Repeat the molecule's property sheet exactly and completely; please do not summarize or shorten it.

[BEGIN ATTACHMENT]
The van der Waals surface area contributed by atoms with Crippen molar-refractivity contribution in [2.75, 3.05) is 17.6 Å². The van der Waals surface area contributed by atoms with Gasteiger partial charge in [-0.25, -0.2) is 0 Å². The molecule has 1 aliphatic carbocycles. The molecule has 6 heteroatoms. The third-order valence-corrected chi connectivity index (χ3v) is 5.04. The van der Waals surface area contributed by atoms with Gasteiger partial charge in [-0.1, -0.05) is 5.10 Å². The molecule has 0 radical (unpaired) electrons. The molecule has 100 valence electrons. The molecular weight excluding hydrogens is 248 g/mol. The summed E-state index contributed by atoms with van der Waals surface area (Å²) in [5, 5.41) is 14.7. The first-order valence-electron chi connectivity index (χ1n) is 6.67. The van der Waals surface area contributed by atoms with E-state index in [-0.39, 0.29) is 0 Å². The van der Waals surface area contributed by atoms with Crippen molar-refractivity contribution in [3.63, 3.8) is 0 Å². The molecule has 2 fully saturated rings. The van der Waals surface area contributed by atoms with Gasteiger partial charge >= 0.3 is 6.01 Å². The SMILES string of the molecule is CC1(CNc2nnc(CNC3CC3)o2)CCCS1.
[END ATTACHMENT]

The van der Waals surface area contributed by atoms with Crippen molar-refractivity contribution in [2.75, 3.05) is 17.6 Å². The van der Waals surface area contributed by atoms with Gasteiger partial charge in [-0.25, -0.2) is 0 Å². The molecule has 1 aliphatic carbocycles. The molecule has 6 heteroatoms. The third-order valence-corrected chi connectivity index (χ3v) is 5.04. The van der Waals surface area contributed by atoms with Gasteiger partial charge in [-0.1, -0.05) is 5.10 Å². The molecule has 0 radical (unpaired) electrons. The molecule has 100 valence electrons. The molecular weight excluding hydrogens is 248 g/mol. The summed E-state index contributed by atoms with van der Waals surface area (Å²) in [5, 5.41) is 14.7. The first-order valence-electron chi connectivity index (χ1n) is 6.67. The van der Waals surface area contributed by atoms with E-state index in [-0.39, 0.29) is 0 Å². The van der Waals surface area contributed by atoms with Crippen molar-refractivity contribution in [3.63, 3.8) is 0 Å². The molecule has 2 fully saturated rings. The van der Waals surface area contributed by atoms with Gasteiger partial charge >= 0.3 is 6.01 Å². The SMILES string of the molecule is CC1(CNc2nnc(CNC3CC3)o2)CCCS1.